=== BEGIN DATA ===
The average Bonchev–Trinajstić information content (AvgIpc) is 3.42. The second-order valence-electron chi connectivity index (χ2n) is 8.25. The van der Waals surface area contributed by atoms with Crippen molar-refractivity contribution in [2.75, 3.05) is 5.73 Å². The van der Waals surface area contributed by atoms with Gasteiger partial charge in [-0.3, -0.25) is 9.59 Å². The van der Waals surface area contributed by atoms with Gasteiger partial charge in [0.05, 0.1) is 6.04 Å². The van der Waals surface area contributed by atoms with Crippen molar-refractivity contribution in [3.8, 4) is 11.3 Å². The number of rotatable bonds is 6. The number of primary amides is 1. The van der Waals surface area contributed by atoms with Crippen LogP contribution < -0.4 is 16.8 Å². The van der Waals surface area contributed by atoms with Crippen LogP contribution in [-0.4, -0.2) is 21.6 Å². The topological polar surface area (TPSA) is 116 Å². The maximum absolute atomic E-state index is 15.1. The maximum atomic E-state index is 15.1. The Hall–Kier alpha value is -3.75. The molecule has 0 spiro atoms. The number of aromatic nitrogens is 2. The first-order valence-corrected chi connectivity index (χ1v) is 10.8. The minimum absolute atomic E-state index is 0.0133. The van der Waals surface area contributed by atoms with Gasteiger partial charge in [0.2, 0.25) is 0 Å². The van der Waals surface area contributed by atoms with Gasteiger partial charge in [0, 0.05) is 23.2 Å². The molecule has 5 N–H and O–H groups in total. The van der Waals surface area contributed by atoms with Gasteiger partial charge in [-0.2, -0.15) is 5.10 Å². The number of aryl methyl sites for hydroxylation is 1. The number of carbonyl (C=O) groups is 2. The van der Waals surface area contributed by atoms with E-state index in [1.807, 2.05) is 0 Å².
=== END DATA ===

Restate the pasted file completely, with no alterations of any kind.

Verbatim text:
The average Bonchev–Trinajstić information content (AvgIpc) is 3.42. The second-order valence-electron chi connectivity index (χ2n) is 8.25. The van der Waals surface area contributed by atoms with Crippen molar-refractivity contribution in [2.75, 3.05) is 5.73 Å². The van der Waals surface area contributed by atoms with Gasteiger partial charge in [-0.3, -0.25) is 9.59 Å². The van der Waals surface area contributed by atoms with Gasteiger partial charge in [0.05, 0.1) is 6.04 Å². The van der Waals surface area contributed by atoms with Crippen molar-refractivity contribution in [3.8, 4) is 11.3 Å². The number of rotatable bonds is 6. The number of primary amides is 1. The van der Waals surface area contributed by atoms with Crippen LogP contribution < -0.4 is 16.8 Å². The van der Waals surface area contributed by atoms with Crippen LogP contribution in [-0.4, -0.2) is 21.6 Å². The topological polar surface area (TPSA) is 116 Å². The maximum absolute atomic E-state index is 15.1. The maximum atomic E-state index is 15.1. The Hall–Kier alpha value is -3.75. The molecule has 0 spiro atoms. The number of aromatic nitrogens is 2. The first-order valence-corrected chi connectivity index (χ1v) is 10.8. The minimum absolute atomic E-state index is 0.0133. The van der Waals surface area contributed by atoms with Gasteiger partial charge in [0.2, 0.25) is 0 Å². The van der Waals surface area contributed by atoms with Gasteiger partial charge in [0, 0.05) is 23.2 Å². The molecule has 5 N–H and O–H groups in total. The van der Waals surface area contributed by atoms with Gasteiger partial charge in [-0.2, -0.15) is 5.10 Å². The number of aryl methyl sites for hydroxylation is 1. The number of carbonyl (C=O) groups is 2. The van der Waals surface area contributed by atoms with E-state index in [1.807, 2.05) is 0 Å².